Reviewed by Jill Arent
The Rules of the Tunnel is author Ned Zeman’s story about his “brief period of madness” – otherwise known as his lifelong experience with depression and anxiety disorders seasoned with his stint with electroconvulsive therapy (ECT).
By all appearances, Ned had it all – a writer for Vanity Fair who divided his time between book/magazine parties and celebrity interviews, lived in New York City and Los Angeles-adjacent Canyons, and experienced more than his share of the so-called endless party lifestyle. But inside, he was a veritable ocean of insecurity and anxiety. He spent many a day self-medicating and self-therapying – on top of many a year of professional medicating and therapying. What did he have to show for it? Well, a host of articles, a slew of ex-girlfriends, and a rather impressive collection of missing memories. The missing memories are due to the ECT, Zeman’s last-ditch attempt at becoming “normal” – or whatever approximates normal in the modern world.
His story is engaging but often very disjointed. At first, I thought this was a failing of the story or writing style. As the book progressed, I changed my mind. I think it was intentional – an attempt to translate the workings of his head (or, perhaps more aptly, the non-workings) into print as a means of demonstrating what it felt like to live inside that head. If so, Zeman’s head must have been a disturbing and disconcerting place – and it’s amazing he was able to live there.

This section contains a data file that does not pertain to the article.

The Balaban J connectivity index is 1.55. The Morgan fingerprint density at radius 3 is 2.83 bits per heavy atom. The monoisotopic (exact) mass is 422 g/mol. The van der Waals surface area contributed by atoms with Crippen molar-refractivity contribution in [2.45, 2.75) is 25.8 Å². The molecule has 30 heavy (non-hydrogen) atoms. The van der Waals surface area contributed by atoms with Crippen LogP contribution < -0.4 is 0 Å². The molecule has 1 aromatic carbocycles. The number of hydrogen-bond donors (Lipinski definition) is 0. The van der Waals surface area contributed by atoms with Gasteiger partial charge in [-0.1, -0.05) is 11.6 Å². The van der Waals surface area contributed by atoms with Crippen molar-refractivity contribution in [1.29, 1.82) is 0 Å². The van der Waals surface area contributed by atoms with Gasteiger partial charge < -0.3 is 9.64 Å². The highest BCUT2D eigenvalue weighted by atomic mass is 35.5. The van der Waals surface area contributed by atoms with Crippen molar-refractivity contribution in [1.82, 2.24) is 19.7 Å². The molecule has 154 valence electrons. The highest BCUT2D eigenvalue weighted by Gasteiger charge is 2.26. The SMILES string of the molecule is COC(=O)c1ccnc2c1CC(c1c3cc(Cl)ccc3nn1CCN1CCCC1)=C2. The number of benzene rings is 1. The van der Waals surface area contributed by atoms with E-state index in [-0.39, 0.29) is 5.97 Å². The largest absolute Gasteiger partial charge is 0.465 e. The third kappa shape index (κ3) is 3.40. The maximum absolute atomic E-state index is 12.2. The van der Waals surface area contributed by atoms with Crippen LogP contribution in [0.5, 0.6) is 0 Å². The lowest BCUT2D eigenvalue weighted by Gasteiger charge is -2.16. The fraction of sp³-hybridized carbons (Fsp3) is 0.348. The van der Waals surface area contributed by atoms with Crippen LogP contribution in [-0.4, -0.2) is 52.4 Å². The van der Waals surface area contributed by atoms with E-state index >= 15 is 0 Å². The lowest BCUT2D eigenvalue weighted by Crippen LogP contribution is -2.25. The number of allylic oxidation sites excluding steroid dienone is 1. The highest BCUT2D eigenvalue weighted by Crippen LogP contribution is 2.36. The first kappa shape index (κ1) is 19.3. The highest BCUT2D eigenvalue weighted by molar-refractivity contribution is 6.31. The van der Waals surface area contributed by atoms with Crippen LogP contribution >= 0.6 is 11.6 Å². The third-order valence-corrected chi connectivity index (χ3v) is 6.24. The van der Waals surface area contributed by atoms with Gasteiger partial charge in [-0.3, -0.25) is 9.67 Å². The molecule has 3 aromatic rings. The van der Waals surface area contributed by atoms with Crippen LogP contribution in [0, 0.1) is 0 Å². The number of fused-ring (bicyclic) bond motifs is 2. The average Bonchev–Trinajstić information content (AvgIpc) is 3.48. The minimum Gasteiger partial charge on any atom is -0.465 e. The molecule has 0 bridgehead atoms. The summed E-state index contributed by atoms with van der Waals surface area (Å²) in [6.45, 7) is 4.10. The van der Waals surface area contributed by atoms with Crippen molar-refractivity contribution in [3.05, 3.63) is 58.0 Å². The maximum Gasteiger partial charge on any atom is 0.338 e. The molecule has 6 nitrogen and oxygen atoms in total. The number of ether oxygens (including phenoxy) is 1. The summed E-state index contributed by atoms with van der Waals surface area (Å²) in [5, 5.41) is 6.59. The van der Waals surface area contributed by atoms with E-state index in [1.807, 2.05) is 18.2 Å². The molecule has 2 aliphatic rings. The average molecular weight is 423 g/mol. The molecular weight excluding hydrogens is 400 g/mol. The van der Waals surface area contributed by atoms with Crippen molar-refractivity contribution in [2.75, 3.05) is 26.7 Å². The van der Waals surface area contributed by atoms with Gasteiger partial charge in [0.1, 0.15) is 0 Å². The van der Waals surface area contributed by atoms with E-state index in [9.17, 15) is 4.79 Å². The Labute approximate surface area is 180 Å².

The Rules of the Tunnel isn’t a self-deprecating tale of redemption. It is a slog, difficult to read not because of the writing but because of the subject matter. I don’t know that I learned anything new, other than that Zeman should thank his lucky stars that he was surrounded by the people he was, with the resources at his disposal that he had. Many others with similar affliction have been far less lucky and had to do far more with far less. Maybe, in the end, that is where Zeman occasionally lost me, empathetically. He had a tale to tell, and he did. And if it wasn’t pretty to read, well, it certainly sounds like it wasn’t pretty to live either.
A former corporate attorney and government relations/health policy executive, Jill-Elizabeth walked away from that world (well, skipped actually) and toward a more literary life (equally challenging, but infinitely more enjoyable). If you enjoyed this review, please visit her at Jill-Elizabeth.com, the official home of All Things Jill-Elizabeth.
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